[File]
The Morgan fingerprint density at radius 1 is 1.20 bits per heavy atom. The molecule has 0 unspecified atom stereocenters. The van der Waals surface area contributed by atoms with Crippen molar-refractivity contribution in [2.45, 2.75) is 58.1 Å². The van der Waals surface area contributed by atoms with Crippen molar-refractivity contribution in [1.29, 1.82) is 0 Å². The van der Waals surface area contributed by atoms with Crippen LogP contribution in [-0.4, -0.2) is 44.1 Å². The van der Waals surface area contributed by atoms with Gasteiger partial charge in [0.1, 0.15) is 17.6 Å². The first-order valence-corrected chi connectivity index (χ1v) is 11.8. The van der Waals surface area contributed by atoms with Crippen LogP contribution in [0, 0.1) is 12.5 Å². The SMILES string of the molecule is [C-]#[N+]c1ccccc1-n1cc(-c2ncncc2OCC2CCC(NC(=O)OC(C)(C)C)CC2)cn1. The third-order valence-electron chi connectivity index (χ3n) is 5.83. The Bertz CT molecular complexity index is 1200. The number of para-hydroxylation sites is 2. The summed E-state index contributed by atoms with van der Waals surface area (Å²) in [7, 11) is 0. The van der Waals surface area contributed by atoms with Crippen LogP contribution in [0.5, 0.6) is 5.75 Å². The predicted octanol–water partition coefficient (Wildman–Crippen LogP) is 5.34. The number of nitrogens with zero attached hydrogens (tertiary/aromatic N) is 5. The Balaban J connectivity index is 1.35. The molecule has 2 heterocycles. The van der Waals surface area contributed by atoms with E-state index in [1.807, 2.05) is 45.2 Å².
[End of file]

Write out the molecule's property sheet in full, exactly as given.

The Morgan fingerprint density at radius 1 is 1.20 bits per heavy atom. The molecule has 0 unspecified atom stereocenters. The van der Waals surface area contributed by atoms with Crippen molar-refractivity contribution in [2.45, 2.75) is 58.1 Å². The van der Waals surface area contributed by atoms with Crippen molar-refractivity contribution in [1.29, 1.82) is 0 Å². The van der Waals surface area contributed by atoms with Crippen LogP contribution in [-0.4, -0.2) is 44.1 Å². The van der Waals surface area contributed by atoms with Gasteiger partial charge in [0.1, 0.15) is 17.6 Å². The first-order valence-corrected chi connectivity index (χ1v) is 11.8. The van der Waals surface area contributed by atoms with Crippen LogP contribution in [0, 0.1) is 12.5 Å². The SMILES string of the molecule is [C-]#[N+]c1ccccc1-n1cc(-c2ncncc2OCC2CCC(NC(=O)OC(C)(C)C)CC2)cn1. The third-order valence-electron chi connectivity index (χ3n) is 5.83. The Bertz CT molecular complexity index is 1200. The number of para-hydroxylation sites is 2. The summed E-state index contributed by atoms with van der Waals surface area (Å²) in [7, 11) is 0. The van der Waals surface area contributed by atoms with Crippen LogP contribution in [0.5, 0.6) is 5.75 Å². The predicted octanol–water partition coefficient (Wildman–Crippen LogP) is 5.34. The number of nitrogens with zero attached hydrogens (tertiary/aromatic N) is 5. The Balaban J connectivity index is 1.35. The molecule has 2 heterocycles. The van der Waals surface area contributed by atoms with E-state index in [1.807, 2.05) is 45.2 Å².